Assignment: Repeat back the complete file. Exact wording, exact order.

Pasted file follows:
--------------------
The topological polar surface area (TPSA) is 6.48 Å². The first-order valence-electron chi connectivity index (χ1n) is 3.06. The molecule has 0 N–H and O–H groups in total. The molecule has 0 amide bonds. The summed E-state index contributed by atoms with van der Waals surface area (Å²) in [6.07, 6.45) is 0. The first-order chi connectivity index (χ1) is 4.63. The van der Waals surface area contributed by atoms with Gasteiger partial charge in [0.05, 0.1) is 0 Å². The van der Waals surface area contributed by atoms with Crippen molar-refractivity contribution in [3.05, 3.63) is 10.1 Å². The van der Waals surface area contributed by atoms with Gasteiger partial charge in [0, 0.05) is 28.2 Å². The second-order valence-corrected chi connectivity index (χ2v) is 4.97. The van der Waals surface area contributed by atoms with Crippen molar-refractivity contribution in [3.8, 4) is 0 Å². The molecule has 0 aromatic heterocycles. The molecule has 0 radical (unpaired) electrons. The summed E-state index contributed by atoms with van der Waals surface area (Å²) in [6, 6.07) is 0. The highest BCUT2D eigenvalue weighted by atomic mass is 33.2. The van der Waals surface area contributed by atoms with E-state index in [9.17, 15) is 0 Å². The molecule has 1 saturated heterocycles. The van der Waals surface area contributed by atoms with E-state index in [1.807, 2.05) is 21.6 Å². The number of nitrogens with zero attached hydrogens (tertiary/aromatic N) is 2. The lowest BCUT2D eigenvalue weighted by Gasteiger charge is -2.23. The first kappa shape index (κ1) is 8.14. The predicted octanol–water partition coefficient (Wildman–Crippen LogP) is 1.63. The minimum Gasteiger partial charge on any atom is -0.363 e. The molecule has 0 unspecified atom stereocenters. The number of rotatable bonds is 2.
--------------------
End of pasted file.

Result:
The topological polar surface area (TPSA) is 6.48 Å². The first-order valence-electron chi connectivity index (χ1n) is 3.06. The molecule has 0 N–H and O–H groups in total. The molecule has 0 amide bonds. The summed E-state index contributed by atoms with van der Waals surface area (Å²) in [6.07, 6.45) is 0. The first-order chi connectivity index (χ1) is 4.63. The van der Waals surface area contributed by atoms with Gasteiger partial charge in [0.05, 0.1) is 0 Å². The van der Waals surface area contributed by atoms with Crippen molar-refractivity contribution in [3.05, 3.63) is 10.1 Å². The van der Waals surface area contributed by atoms with Gasteiger partial charge in [0, 0.05) is 28.2 Å². The second-order valence-corrected chi connectivity index (χ2v) is 4.97. The van der Waals surface area contributed by atoms with Crippen molar-refractivity contribution in [3.8, 4) is 0 Å². The molecule has 0 aromatic heterocycles. The molecule has 0 radical (unpaired) electrons. The summed E-state index contributed by atoms with van der Waals surface area (Å²) in [6, 6.07) is 0. The highest BCUT2D eigenvalue weighted by atomic mass is 33.2. The van der Waals surface area contributed by atoms with E-state index in [9.17, 15) is 0 Å². The molecule has 1 saturated heterocycles. The van der Waals surface area contributed by atoms with E-state index in [1.807, 2.05) is 21.6 Å². The number of nitrogens with zero attached hydrogens (tertiary/aromatic N) is 2. The lowest BCUT2D eigenvalue weighted by Gasteiger charge is -2.23. The first kappa shape index (κ1) is 8.14. The predicted octanol–water partition coefficient (Wildman–Crippen LogP) is 1.63. The minimum Gasteiger partial charge on any atom is -0.363 e. The molecule has 0 unspecified atom stereocenters. The number of rotatable bonds is 2.